Using AI to Listen to All of Earth's Species: New insights from the field


Jane Lawton, Director of Development and External Affairs

Whispering whales, turtle hatchlings communicating with each other through their shells, coral larvae that can hear and gravitate toward their home reefs…

I’ve worked in conservation and sustainability for many years and have always had a powerful attraction to other species and to the wonder of the natural world. I have long known that other species are communicating in ways we can’t even fathom, but the stories and insights shared by guests Dr. Ari Friedlaender, Dr. Karen Bakker and our own Aza Raskin at ESP’s “Learning to Listen to all of Earth’s Species” event on October 25 in San Francisco still blew my mind. 

The panel discussion, skilfully moderated by Kay Firth-Butterfield, Head of Artificial Intelligence at the World Economic Forum, offered new insights into how sophisticated the communication systems of other species are. It also highlighted the recent explosion of new bioacoustic technologies and AI that sees us on the cusp of dramatically expanding our understanding of other species, and simultaneously exposing how little we currently know. 

It was this potential to drive a new realization in human beings of our own limitations that led me to join the team at Earth Species Project. Over the course of my career I have worked with organizations testing many different ways to achieve greater harmony in the relationship between humans and the rest of nature - from engaging at the front lines of conservation in Africa to working on global protocols and corporate sustainability. None of them has offered the silver bullet we’ve been looking for to solve our current challenges. And it has become clear to me that something much more fundamental is needed - a realization by human beings that we are part of nature, not separate from it, and that for the most part, we have a very limited view of the complexity of the natural system we inhabit.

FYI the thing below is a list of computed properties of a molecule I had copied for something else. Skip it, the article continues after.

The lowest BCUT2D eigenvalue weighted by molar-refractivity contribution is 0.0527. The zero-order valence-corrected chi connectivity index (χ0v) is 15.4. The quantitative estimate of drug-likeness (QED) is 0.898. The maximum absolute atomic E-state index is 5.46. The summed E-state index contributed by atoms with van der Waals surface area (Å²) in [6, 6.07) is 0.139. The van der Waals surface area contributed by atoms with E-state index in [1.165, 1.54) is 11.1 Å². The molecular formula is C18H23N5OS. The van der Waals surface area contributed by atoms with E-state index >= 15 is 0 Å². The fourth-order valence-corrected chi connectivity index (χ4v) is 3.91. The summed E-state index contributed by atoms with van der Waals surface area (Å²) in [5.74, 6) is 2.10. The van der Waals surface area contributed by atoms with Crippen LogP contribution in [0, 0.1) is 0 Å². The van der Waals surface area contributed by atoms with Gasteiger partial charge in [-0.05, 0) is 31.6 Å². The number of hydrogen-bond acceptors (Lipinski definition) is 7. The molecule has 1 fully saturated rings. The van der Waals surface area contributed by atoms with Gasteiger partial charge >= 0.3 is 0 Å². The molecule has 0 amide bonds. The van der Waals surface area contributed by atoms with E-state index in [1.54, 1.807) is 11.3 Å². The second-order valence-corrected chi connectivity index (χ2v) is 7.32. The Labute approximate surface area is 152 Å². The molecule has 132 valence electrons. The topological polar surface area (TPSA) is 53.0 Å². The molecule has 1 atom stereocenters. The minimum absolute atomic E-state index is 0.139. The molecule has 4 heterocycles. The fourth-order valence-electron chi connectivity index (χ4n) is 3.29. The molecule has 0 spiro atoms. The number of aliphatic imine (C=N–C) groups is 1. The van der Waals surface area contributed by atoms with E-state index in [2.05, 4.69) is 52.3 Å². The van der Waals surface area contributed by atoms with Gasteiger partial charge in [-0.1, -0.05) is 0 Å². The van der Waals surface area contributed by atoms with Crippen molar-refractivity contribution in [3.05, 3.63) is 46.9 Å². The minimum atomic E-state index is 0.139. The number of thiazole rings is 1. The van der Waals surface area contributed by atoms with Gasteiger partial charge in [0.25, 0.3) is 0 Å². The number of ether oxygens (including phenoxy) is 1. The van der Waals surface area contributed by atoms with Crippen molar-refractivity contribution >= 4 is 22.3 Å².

What I hadn’t reckoned with was just how important sound might be in creating this critical mindset shift. 

Sound is such a ubiquitous form of energy, and communication via sound is universal across the tree of life,”  Dr. Karen Bakker.

Not just animals, but plants, even single-celled organisms, use sound to communicate. And, of course, other species use these sound signals in many of the same ways we do - to sense their environments, to find each other, to aid in reproduction and in locating food sources, and in sharing knowledge and culture.

Yet there is so much in the world of sound human beings do not perceive, with many species communicating in either the ultrasonic (extremely high frequencies), such as bats, or the infrasonic (extremely low frequencies), such as elephants or several whale species. In the deep ocean, whales communicate beyond our hearing and also across distances unimaginable to human beings. They are using that communication to nurture deep social and cultural relationships - and have been doing so for more than 30 million years.

Scientists have long suspected how sophisticated these communication systems were. What is changing now is the ability to gather data from a wide variety of species and interpret that data in new ways. The new generation of lightweight, inexpensive, multi-modal sensors now on the market has led to an explosion of data being gathered, not just on the vocalizations of other species, but also their movements, their environmental contexts, even their emotions.